One of the challenges of working with maps is that it is often hard to find a publisher willing to print a book with so many large colour maps. Have you encountered other kinds of practical challenges?
SS: My advice for anybody would be to find a good publisher! I think I have been very fortunate that the University of Chicago Press has worked with me and many others, especially young scholars – I wouldn’t call myself young anymore! – who are publishing monographs building off of the work of J. B. Harley, David Woodward, and Matthew Edney, and many others who were engaged with the international History of Cartography Project from its hatching point. It’s really difficult because usually to produce books that have as many images as I have in mine requires a pretty heavy subvention or subsidy. Often graduate students don’t have the opportunity, or at least not until they are hired in permanent positions, to produce a work that in some ways is more like Art History. I think that there are a few presses out there that are willing to take a risk and sell the books at a higher price, but of course no one really wants to have their first book at $100 or $120. My advice to those who are doing research on cartography and want to get their maps in there is to think at a very early date about applying for subventions. Once you have revised your PhD and are preparing it for press, you absolutely want to find an interested editor and publisher and you should resist cutting out too many of your images because it spoils the argument and renders a lot of what you have to say in your visual analysis much more difficult.
I see that your first book “Ukraine Under Western Eyes” was reissued in 2013 with a DVD of maps as a way to address some of these issues. With the increasing emphasis currently being placed on digital humanities, do you think that historians need to think about different ways to share the outputs of their research, especially in cases where it contains a lot of visual material?
SS: I am of two minds on this question. On the one hand, I’m in full support of open source access and sites like www.academia.edu. I am absolutely opposed to the paywalls that exist and prevent people gaining access to journals who are not at universities or who are outside of institutions. I fully believe in doing public history, talking to map societies, supporting open-access opportunities, and digitising collections of maps. For example, Kelly O’Neill at Harvard University has a project Imperiia: Mapping the Russian Empire on the cartography and representations of the Russian Empire, which uses GIS. There is also a new book coming out called “The Red Atlas” (University of Chicago Press, 2017) by John Davies and Alexander J. Kent about the history of Soviet mapping and Soviet military cartography. I think it is really important to have those maps which had been in closed archives made public.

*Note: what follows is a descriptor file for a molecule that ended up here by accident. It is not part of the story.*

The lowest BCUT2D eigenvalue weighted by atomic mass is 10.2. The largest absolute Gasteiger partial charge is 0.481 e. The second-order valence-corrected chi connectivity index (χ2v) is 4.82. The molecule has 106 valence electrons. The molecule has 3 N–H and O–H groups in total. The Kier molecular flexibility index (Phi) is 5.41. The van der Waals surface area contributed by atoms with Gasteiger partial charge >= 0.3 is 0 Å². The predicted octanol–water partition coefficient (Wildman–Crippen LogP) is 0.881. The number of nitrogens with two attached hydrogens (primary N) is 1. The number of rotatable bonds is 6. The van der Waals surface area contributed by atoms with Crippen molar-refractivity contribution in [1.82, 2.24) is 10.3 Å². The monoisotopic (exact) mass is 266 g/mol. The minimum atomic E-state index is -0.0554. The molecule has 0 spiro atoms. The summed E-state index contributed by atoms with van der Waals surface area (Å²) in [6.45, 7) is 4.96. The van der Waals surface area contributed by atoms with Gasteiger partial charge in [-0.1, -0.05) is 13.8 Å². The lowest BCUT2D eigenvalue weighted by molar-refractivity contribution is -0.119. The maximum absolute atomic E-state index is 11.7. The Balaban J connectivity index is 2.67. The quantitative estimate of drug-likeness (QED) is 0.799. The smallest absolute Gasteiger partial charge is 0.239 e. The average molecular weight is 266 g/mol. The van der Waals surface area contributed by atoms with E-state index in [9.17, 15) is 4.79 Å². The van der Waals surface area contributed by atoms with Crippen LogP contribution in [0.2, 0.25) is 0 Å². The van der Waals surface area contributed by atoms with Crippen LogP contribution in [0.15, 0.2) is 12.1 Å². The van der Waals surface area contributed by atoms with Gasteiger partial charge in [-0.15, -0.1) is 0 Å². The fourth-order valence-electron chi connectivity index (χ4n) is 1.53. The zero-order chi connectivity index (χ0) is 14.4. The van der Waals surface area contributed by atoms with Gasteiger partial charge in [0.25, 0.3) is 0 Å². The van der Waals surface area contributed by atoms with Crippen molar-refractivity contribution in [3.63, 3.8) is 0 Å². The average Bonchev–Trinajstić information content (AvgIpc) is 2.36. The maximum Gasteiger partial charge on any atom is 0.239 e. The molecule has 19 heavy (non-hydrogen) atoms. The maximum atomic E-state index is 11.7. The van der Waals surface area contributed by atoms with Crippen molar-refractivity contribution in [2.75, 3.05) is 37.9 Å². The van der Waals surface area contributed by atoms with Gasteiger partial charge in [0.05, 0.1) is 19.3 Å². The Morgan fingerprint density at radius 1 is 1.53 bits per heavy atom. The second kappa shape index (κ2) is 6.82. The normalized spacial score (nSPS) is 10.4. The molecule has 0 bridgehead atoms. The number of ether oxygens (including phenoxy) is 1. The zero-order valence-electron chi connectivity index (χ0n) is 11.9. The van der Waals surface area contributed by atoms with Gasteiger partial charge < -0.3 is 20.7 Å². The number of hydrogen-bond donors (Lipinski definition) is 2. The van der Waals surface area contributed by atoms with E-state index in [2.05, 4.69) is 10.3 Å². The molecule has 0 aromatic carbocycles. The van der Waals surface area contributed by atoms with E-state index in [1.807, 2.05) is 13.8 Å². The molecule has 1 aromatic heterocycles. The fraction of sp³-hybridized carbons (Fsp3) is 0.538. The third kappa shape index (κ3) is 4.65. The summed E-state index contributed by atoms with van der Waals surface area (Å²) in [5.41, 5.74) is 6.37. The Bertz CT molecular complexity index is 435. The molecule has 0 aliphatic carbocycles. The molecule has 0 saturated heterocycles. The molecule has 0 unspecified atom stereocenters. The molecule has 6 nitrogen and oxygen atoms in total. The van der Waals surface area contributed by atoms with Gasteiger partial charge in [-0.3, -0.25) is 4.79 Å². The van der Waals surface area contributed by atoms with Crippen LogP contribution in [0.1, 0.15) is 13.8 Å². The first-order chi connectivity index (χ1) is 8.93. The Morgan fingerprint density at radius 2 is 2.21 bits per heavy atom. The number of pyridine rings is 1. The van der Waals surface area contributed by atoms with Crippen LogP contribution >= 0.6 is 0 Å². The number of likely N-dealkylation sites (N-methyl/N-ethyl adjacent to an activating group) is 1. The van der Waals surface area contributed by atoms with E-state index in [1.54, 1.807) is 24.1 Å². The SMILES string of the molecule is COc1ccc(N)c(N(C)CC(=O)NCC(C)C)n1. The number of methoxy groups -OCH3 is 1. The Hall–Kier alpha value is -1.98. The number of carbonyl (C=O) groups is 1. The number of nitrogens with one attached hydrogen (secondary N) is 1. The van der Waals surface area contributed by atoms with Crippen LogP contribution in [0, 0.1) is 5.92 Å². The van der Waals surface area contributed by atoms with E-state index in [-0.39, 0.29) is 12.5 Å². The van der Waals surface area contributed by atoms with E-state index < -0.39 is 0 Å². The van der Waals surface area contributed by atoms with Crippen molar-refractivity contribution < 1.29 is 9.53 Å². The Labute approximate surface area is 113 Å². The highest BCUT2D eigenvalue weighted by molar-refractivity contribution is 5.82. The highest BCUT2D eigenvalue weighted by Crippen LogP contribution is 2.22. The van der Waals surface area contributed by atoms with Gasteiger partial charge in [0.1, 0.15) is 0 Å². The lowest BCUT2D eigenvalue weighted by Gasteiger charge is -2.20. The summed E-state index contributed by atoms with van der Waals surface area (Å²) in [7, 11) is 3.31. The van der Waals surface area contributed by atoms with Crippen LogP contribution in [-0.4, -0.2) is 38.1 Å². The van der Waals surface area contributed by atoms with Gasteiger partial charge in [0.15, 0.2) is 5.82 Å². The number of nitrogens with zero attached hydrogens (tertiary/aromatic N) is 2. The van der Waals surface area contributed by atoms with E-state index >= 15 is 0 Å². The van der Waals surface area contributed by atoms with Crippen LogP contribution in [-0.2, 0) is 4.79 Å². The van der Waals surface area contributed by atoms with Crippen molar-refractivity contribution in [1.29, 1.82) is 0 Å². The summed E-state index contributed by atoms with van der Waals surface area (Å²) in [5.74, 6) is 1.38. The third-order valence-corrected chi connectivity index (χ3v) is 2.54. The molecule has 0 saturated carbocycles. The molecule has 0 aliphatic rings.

On the other hand, I think graduate students especially need to be very careful about their sources. Being a little bit guarded is perfectly OK. What I mean by that is that the sharing of information is absolutely essential, but if graduate students working on projects, going and doing their fieldwork in archives and museums, find something that others have not explored or researched, they should not simply go and put that out there without taking the time to reflect, think about methodology, and do the research really thoroughly. The finished product after peer-review is usually better. If you simply write a blog about a source that you’ve found yesterday in your archival research and then put that out there on the internet, it is your intellectual property but it can be purloined very easily. Those are my two mind-sets. I don’t think that the question is resolved. But as someone who did have access to a lot of maps that were rare or in private collections, I think that it is extremely important to make public the information, but only after you’ve done some kind of very thorough analysis.